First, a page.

Sean Walsh of Redwood City Ventures posted an ad for a cryptocurrency app on LinkedIn. He was startled to learn that the one he liked was created by a 16-year-old, home-schooled girl in India.
When Sean Walsh posted an advertisement on LinkedIn for a direct-to-consumer cryptocurrency app he didn’t expect to attract many enticing opportunities. Walsh, the founder of California-based crypto-asset venture capital firm Redwood City Ventures, felt it was a bit of a shot in the dark since the handful of potential responses may not have what he was directly looking for or might have an asking price that was out of his range.
But not only did Walsh find an app he liked and at a negotiable price, it came from a coder and designer he would not have expected: a 16-year-old girl in India.
Harshita Arora, the industrious home-schooled daughter of a financier father and homemaker mother in the northern Indian city of Saharanpur, launched Crypto Price Tracker in January and in just one day it surged to the top of the Apple App Store.
The app has received very positive reviews, earning a 4.7 rating out of 49 reviews. With the constantly fluctuating prices of cryptocurrencies like Bitcoin, Litecoin, Ethereum, Ripple and the countless others, investors will likely maintain interest in apps like Crypto Price Tracker for quite some time.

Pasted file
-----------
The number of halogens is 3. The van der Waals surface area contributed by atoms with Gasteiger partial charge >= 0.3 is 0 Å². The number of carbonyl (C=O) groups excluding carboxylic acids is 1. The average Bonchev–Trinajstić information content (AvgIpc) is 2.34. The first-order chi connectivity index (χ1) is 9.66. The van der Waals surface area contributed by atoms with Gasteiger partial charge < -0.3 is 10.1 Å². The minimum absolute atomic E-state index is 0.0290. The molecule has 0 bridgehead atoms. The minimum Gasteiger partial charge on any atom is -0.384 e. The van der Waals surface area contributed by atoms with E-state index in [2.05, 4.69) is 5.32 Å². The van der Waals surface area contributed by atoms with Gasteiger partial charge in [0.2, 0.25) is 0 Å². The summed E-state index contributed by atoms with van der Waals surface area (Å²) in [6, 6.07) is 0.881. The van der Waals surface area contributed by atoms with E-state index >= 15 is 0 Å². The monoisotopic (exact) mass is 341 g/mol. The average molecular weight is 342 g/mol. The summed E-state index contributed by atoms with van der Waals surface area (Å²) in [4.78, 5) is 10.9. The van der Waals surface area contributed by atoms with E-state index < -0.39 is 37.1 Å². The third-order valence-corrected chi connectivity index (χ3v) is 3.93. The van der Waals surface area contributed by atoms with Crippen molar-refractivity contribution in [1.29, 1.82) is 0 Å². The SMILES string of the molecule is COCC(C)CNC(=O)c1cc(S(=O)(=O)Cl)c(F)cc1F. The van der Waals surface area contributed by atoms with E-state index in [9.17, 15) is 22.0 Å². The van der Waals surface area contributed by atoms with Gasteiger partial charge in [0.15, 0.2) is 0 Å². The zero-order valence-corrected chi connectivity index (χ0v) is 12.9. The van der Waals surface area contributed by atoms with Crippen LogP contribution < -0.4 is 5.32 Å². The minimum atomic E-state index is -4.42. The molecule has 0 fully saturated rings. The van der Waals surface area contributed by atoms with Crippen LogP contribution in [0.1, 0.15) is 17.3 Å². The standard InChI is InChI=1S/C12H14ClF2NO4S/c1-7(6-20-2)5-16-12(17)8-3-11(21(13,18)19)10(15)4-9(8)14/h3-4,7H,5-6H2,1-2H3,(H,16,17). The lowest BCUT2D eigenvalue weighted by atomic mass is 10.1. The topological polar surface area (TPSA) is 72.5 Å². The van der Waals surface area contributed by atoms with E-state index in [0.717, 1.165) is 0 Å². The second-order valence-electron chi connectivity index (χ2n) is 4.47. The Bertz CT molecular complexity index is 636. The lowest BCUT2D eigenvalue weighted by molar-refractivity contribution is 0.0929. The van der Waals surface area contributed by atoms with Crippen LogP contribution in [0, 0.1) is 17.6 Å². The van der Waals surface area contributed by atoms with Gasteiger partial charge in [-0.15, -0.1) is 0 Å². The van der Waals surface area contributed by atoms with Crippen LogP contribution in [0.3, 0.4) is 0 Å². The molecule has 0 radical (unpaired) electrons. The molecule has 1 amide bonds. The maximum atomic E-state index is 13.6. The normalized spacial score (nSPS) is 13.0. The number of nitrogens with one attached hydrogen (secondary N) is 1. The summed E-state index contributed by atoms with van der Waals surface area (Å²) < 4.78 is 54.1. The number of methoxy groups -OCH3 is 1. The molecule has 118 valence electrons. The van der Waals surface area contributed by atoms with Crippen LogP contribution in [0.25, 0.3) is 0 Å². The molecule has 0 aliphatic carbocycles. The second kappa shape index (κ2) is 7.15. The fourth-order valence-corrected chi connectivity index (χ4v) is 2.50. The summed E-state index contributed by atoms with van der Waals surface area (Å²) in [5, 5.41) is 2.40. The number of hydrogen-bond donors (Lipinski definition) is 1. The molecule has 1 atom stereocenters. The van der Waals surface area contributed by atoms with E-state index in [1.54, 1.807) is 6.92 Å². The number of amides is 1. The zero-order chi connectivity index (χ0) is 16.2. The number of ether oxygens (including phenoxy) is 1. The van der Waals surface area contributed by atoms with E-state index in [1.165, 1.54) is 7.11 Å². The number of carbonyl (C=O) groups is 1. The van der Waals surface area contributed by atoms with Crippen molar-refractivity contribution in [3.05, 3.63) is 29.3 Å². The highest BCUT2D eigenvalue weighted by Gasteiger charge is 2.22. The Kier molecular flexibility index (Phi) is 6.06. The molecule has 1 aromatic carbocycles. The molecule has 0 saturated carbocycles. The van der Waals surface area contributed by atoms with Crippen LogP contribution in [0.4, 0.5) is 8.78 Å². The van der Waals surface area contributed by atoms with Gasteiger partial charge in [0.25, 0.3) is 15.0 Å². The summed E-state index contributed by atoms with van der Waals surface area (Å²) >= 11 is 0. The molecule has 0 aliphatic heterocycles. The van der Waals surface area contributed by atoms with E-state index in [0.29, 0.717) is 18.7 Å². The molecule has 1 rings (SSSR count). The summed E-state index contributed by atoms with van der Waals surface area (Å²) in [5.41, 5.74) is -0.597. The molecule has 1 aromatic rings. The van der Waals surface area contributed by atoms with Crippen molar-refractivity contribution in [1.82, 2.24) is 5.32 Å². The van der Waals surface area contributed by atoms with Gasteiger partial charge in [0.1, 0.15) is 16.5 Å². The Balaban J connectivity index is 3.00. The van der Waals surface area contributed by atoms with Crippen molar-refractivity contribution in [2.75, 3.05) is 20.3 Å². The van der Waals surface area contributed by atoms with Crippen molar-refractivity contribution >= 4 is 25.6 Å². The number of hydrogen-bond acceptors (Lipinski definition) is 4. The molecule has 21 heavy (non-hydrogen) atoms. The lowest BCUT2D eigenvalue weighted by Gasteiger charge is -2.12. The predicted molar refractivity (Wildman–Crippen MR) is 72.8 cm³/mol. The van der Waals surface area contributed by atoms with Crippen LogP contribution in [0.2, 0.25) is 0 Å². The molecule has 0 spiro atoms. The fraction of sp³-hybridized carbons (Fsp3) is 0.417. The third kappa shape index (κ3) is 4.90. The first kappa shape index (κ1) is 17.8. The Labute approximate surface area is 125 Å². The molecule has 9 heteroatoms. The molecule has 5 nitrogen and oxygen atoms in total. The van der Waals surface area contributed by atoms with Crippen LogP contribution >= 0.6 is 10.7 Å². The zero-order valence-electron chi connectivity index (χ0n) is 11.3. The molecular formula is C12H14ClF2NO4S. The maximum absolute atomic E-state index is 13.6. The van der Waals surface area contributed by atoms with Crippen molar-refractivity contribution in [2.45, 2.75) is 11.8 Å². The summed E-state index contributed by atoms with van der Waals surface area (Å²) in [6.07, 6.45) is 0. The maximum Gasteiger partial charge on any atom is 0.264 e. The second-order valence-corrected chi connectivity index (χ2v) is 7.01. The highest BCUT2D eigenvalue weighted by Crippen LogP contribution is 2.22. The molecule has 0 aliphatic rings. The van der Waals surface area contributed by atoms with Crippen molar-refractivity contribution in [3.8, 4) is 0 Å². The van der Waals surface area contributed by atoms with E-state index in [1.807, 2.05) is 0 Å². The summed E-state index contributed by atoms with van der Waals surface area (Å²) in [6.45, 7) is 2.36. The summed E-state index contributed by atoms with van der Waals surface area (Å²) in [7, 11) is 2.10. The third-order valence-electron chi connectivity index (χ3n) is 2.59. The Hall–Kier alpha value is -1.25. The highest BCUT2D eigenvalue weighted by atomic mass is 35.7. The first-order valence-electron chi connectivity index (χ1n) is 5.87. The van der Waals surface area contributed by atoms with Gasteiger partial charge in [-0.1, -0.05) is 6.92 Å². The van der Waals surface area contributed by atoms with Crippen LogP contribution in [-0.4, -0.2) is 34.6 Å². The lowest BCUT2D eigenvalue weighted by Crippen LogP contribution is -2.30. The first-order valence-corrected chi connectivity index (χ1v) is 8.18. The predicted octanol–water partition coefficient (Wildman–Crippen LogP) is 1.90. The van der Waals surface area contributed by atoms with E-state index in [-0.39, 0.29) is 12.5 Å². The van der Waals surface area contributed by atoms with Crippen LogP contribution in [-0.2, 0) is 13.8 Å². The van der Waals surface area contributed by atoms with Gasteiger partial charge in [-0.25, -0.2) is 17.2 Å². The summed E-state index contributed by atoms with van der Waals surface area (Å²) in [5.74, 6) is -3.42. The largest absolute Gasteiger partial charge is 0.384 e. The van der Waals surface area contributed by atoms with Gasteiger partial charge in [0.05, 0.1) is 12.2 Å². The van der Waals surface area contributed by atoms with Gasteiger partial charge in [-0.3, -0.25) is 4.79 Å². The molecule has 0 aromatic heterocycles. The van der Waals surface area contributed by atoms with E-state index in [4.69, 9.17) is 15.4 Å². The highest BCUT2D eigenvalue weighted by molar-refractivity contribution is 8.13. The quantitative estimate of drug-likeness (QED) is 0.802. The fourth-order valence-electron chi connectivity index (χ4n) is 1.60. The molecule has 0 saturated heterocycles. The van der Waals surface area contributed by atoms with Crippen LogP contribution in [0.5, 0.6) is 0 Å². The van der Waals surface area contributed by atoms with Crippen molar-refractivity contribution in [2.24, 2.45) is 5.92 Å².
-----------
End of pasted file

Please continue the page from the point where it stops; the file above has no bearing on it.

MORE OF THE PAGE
It wasn’t a bad start for a young woman who only started learning digital design and coding at the age of 13. Arora grasped the iOS concepts from tutorials on YouTube and through online courses.
“I didn’t have any idea how old she was,” Walsh said in a phone interview with International Business Times. “She just seemed like a professional software developer.”
Arora and Walsh spoke on Skype, with Walsh struck by her maturity, intelligence and flawless English.
“It was quite a surprise when I learned her age,” Walsh said with a laugh.
Walsh had taken a look at her app and believed it fit his criteria based on the collection of products and services he was trying to build out.
It didn’t take long for Walsh and Arora to strike a deal. Less than two weeks before her email to Walsh on LinkedIn, Arora had received her first wire transfer.